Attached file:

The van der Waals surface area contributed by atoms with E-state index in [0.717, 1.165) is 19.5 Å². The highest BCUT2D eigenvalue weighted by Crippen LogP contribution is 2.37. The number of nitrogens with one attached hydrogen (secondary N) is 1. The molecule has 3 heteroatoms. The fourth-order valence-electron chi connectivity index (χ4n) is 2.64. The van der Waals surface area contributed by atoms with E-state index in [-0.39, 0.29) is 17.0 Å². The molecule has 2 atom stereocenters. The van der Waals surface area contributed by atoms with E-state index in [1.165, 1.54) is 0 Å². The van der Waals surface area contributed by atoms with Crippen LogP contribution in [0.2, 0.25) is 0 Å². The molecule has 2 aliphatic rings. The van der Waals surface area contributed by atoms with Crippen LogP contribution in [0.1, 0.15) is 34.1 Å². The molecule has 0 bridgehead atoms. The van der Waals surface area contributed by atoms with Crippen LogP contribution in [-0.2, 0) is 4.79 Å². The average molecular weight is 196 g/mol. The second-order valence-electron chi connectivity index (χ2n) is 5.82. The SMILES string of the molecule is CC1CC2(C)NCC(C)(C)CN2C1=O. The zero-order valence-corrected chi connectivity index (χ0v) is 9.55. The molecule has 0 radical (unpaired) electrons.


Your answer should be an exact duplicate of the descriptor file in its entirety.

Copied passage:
The van der Waals surface area contributed by atoms with E-state index in [0.717, 1.165) is 19.5 Å². The highest BCUT2D eigenvalue weighted by Crippen LogP contribution is 2.37. The number of nitrogens with one attached hydrogen (secondary N) is 1. The molecule has 3 heteroatoms. The fourth-order valence-electron chi connectivity index (χ4n) is 2.64. The van der Waals surface area contributed by atoms with E-state index in [-0.39, 0.29) is 17.0 Å². The molecule has 2 atom stereocenters. The van der Waals surface area contributed by atoms with E-state index in [1.165, 1.54) is 0 Å². The van der Waals surface area contributed by atoms with Crippen LogP contribution in [0.2, 0.25) is 0 Å². The molecule has 2 aliphatic rings. The van der Waals surface area contributed by atoms with Crippen LogP contribution in [0.1, 0.15) is 34.1 Å². The molecule has 0 bridgehead atoms. The van der Waals surface area contributed by atoms with Crippen LogP contribution in [-0.2, 0) is 4.79 Å². The average molecular weight is 196 g/mol. The second-order valence-electron chi connectivity index (χ2n) is 5.82. The SMILES string of the molecule is CC1CC2(C)NCC(C)(C)CN2C1=O. The zero-order valence-corrected chi connectivity index (χ0v) is 9.55. The molecule has 0 radical (unpaired) electrons.